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  • Writer's pictureKatie Knightley

How to Find Your Character's Voice

Voice is hard. It's one of the major factors that gets critiqued by agents (and your readers). You have your own author voice and personal style but what about your Main Character(s)? Does their voice fit the age and genre? Is their voice different from your main character's voices in your other books.

When thinking about a character's voice, think about their personality, their experiences, their outlook on things, and the story your telling. Fill out a character profile sheet if it'll help you get in their brain.

The way your character thinks should be reflected in how they filter everything they see, hear, feel, smell, and say. They'll react certain ways to various people, emotions, tropes, and plot points that get thrown their way.

Your character's voice will also reflect their background, social status, humor, and nuance. Characters may speak in short or long sentences, big or simple words, with no contractions, with slang, in a tone that reflects their personality, etc.

Gain further understanding from movies, tv shows, and books. Analyze the differences in characters and how you want yours to talk. Take notes to reference or tweak later.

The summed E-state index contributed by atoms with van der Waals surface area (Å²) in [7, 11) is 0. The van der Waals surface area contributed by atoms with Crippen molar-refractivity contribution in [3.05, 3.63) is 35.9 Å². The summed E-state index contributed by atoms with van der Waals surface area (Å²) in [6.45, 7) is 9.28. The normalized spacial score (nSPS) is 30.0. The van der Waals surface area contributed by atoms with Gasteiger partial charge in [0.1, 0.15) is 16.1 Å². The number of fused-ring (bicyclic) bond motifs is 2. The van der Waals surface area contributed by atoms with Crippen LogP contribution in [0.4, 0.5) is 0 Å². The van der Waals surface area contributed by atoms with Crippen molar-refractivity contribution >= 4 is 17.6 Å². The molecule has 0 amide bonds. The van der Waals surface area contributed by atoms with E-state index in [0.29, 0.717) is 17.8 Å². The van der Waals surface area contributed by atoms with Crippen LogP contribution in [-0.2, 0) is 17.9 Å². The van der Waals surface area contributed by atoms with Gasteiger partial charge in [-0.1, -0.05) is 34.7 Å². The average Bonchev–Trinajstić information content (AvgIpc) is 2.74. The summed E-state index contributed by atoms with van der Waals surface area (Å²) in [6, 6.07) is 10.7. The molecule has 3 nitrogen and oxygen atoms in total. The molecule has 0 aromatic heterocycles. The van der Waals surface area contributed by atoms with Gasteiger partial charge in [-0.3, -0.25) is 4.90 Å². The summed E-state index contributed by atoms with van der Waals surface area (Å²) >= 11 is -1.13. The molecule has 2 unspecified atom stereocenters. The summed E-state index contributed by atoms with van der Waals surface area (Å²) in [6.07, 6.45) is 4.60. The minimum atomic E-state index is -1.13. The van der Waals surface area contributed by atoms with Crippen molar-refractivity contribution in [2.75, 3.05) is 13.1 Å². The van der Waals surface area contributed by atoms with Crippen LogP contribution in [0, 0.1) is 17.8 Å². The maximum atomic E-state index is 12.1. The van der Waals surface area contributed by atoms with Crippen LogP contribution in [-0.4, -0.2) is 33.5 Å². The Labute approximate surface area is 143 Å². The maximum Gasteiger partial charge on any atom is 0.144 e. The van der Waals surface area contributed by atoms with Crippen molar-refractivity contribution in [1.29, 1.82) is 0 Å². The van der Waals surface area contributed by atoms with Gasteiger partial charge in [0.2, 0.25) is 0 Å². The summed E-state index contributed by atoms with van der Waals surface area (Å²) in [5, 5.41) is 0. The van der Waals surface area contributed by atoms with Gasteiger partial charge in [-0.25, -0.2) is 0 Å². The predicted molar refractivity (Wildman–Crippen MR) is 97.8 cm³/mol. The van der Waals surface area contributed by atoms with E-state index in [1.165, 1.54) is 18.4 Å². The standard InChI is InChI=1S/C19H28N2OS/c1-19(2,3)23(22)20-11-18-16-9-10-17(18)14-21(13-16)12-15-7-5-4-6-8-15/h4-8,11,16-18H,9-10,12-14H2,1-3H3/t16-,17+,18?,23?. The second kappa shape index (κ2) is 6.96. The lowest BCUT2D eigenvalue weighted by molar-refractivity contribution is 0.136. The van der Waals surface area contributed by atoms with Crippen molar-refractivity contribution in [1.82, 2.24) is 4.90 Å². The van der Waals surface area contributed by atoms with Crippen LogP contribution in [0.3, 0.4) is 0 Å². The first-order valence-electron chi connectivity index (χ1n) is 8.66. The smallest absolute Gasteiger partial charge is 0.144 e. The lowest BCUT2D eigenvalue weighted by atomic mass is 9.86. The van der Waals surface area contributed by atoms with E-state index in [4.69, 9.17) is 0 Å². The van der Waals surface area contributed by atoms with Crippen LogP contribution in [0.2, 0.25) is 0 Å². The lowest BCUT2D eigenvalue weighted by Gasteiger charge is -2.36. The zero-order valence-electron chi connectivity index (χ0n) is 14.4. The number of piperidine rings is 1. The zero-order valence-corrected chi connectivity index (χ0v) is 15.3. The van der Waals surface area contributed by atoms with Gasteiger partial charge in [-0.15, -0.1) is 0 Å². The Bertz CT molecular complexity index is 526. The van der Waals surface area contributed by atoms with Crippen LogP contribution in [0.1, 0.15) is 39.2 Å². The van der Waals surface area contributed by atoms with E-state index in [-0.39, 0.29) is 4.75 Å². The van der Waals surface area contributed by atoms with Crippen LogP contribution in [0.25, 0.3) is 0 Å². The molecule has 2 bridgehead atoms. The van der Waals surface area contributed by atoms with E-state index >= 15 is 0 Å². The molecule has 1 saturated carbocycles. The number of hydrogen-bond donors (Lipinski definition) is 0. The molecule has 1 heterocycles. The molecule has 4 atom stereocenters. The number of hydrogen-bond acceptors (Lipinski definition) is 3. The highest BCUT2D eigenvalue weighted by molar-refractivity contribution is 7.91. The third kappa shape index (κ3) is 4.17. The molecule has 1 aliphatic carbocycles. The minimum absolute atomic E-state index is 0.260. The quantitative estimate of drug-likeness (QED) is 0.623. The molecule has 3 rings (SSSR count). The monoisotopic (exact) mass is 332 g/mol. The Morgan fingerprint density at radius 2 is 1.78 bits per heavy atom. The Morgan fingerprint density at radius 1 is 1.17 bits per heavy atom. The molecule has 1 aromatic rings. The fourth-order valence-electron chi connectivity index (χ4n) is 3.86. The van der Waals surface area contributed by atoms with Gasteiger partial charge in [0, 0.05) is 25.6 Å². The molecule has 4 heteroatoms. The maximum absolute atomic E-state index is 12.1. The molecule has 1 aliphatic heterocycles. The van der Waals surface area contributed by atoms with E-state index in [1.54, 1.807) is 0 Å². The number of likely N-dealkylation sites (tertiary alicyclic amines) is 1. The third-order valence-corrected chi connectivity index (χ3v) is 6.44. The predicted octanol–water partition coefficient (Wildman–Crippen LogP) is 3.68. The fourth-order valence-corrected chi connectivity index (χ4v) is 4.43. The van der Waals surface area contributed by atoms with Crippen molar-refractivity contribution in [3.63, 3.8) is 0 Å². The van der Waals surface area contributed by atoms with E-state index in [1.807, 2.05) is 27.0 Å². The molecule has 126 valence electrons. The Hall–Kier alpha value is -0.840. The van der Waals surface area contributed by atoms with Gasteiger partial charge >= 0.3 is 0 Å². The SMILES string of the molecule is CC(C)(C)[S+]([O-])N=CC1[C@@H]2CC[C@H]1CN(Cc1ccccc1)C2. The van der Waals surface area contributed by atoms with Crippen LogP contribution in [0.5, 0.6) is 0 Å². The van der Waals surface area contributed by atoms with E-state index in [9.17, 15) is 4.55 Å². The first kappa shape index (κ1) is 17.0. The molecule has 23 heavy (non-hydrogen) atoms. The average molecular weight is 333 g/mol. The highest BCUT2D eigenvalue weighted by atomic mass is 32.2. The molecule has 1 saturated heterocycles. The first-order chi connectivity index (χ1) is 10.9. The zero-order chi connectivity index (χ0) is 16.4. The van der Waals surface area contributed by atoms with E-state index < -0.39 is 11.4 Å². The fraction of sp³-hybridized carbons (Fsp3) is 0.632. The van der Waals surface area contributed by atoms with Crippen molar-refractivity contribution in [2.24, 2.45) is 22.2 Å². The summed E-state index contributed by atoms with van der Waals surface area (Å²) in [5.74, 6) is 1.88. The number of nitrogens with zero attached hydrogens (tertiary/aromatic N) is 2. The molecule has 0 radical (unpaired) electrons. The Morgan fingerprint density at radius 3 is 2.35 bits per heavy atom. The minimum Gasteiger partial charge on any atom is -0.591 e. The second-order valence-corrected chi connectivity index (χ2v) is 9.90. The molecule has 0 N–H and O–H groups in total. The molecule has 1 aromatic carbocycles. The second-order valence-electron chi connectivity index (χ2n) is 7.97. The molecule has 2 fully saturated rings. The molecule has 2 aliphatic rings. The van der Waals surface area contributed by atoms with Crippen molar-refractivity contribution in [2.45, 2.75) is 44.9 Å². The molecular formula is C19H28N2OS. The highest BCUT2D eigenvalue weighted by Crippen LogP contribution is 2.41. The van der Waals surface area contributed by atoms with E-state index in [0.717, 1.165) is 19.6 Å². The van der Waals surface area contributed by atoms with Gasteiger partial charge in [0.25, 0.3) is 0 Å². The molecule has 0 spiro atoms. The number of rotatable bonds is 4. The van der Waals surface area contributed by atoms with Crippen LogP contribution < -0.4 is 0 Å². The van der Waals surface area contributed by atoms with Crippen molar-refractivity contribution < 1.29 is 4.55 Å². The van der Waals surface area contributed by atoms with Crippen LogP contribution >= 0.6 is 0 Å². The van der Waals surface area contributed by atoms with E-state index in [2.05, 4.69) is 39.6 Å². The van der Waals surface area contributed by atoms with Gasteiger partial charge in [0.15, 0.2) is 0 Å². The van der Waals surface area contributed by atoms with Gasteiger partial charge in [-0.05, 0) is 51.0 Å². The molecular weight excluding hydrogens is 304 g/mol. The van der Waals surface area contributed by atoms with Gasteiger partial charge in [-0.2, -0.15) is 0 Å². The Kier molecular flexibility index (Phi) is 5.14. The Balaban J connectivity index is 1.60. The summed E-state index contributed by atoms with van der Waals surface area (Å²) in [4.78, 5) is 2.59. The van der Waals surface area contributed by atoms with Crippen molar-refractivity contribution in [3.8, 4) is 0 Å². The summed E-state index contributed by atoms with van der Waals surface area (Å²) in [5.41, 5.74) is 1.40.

When you think you're ready to nail their voice, try out a few writing exercises to see what fits. Sometimes what comes out in writing is not what you expected (for good or bad). Sometimes it may take a few writing prompts to find your groove.

Check out these prompts below. There are a mix to get a feel for emotional reactions, social interactions, and internalization.


- Through your character's senses, have them internalize their thoughts on the way to a family or friend's house. What obstacles pop up literally and figuratively.

- Write the scene that gave them their ghost, their lie they believe about themselves.

- Write what they imagine is their all is lost, where they lose everything, especially the thing they wanted most, along with the timely realization of what they actually needed, but might be too late to get. Find that emotional depth.

- Write a humorous passage with a friend or love interest. Is it sarcastic or banter-y, does it include inside jokes or a shared opinion on something happening in the story?

- Write a scene with your character venting to you or them writing a journal entry about their inciting incident, the thing that'll propel them into Act 2 and their 'new world'.

- Have your character engage with the worldbuilding. Is there a fantasy/magic system, a beach, a perpetually rainy city, a muggy mosquito infested swamp, a concrete jungle that never ends, a small town they can walk everywhere and know everyone, solitude, etc.


Need help developing your character's personality? Click here to read various methods.

Check out the differences in Middle Grade and Young Adult voices here.


For more helpful tips, check out my YouTube Channel.

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